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Civil Society Influence on International Organizations: Theorizing the State Channel

Pallas, Christopher L and Uhlin, Anders LU (2014) In Journal of Civil Society 10(2). p.1-20
Abstract
The literature on transnational civil society tends to treat civil society organizations CSOs) as independent actors, accomplishing policy change largely through moral force or popular pressure. However, a significant portion of CSO successes in policy advocacy actually utilizes alliances with state actors. To understand the implications of this ‘state channel’ of CSO influence, we develop a new model of CSO use of state influence. We identify four factors that

determine whether the state channel is accessible for CSOs to use and is likely to produce more effective CSO influence than direct CSO engagement with the international organization (IO): the porousness of the targeted states and IOs, the availability of contacts, the... (More)
The literature on transnational civil society tends to treat civil society organizations CSOs) as independent actors, accomplishing policy change largely through moral force or popular pressure. However, a significant portion of CSO successes in policy advocacy actually utilizes alliances with state actors. To understand the implications of this ‘state channel’ of CSO influence, we develop a new model of CSO use of state influence. We identify four factors that

determine whether the state channel is accessible for CSOs to use and is likely to produce more effective CSO influence than direct CSO engagement with the international organization (IO): the porousness of the targeted states and IOs, the availability of contacts, the possibility for alignment of interests, and the relative power of aligned state and IO contacts. We illustrate this theory using four case studies of civil society engagement: two case studies involving the World Bank and two involving the Association of Southeast Asian Nations. Our analysis suggests that the factors determining CSOs’ successful use of the state channel currently tend to favour a small

number of well-resourced, reformist CSOs from porous and powerful states. (Less)
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author
organization
publishing date
type
Contribution to journal
publication status
published
subject
keywords
Civil society organizations, states, international organizations, global governance, democracy, policy-making, advocacy, World Bank, ASEAN
in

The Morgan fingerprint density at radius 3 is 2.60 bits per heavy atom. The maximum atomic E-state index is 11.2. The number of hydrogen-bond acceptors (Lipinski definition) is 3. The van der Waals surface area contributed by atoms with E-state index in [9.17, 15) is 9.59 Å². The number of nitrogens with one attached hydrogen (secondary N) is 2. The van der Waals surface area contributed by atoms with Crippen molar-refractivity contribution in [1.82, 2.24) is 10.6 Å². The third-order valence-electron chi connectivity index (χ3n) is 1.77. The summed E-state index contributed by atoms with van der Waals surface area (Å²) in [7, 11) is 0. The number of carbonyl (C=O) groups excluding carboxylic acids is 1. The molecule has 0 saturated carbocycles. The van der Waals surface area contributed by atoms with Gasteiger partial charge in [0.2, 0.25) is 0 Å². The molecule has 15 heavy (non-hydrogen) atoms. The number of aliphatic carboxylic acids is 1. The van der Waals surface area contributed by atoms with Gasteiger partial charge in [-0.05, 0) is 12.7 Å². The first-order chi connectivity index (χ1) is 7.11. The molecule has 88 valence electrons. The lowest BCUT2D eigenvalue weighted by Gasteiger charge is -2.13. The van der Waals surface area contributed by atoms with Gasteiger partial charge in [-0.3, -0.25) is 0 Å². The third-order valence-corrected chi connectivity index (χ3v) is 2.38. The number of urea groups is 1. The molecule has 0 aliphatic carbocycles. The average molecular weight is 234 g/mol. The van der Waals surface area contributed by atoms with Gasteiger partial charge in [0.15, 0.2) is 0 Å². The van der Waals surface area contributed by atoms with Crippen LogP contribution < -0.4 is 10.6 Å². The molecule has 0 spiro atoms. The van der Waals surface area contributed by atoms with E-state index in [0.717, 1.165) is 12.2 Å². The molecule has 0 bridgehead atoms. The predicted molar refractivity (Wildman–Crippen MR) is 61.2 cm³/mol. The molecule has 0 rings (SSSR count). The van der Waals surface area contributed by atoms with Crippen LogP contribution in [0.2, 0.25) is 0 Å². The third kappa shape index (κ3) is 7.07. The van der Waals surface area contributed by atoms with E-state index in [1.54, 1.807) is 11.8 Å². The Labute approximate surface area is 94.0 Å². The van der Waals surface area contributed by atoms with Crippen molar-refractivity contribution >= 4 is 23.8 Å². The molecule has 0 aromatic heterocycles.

Journal of Civil Society
volume
10
issue
2
pages
1 - 20
publisher
Routledge
external identifiers
  • scopus:84903648554
ISSN
1744-8689
project
Demokrati bortom nationalstaten? Transnationella aktörer och globala styrformer
language
English
LU publication?
yes
id
824021a4-4dec-4b8b-a84f-a6b78f0fc779 (old id 4452108)
alternative location
http://www.tandfonline.com/doi/abs/10.1080/17448689.2014.921102#.U4mOdPnV-CU
date added to LUP
2014-06-02 14:54:40
date last changed
2017-07-30 03:02:44
@article{824021a4-4dec-4b8b-a84f-a6b78f0fc779,
  abstract     = {The literature on transnational civil society tends to treat civil society organizations CSOs) as independent actors, accomplishing policy change largely through moral force or popular pressure. However, a significant portion of CSO successes in policy advocacy actually utilizes alliances with state actors. To understand the implications of this ‘state channel’ of CSO influence, we develop a new model of CSO use of state influence. We identify four factors that<br/><br>
determine whether the state channel is accessible for CSOs to use and is likely to produce more effective CSO influence than direct CSO engagement with the international organization (IO): the porousness of the targeted states and IOs, the availability of contacts, the possibility for alignment of interests, and the relative power of aligned state and IO contacts. We illustrate this theory using four case studies of civil society engagement: two case studies involving the World Bank and two involving the Association of Southeast Asian Nations. Our analysis suggests that the factors determining CSOs’ successful use of the state channel currently tend to favour a small<br/><br>
number of well-resourced, reformist CSOs from porous and powerful states.},
  author       = {Pallas, Christopher L and Uhlin, Anders},
  issn         = {1744-8689},
  keyword      = {Civil society organizations,states,international organizations,global governance,democracy,policy-making,advocacy,World Bank,ASEAN},
  language     = {eng},
  number       = {2},
  pages        = {1--20},
  publisher    = {Routledge},
  series       = {Journal of Civil Society},
  title        = {Civil Society Influence on International Organizations: Theorizing the State Channel},
  volume       = {10},
  year         = {2014},
}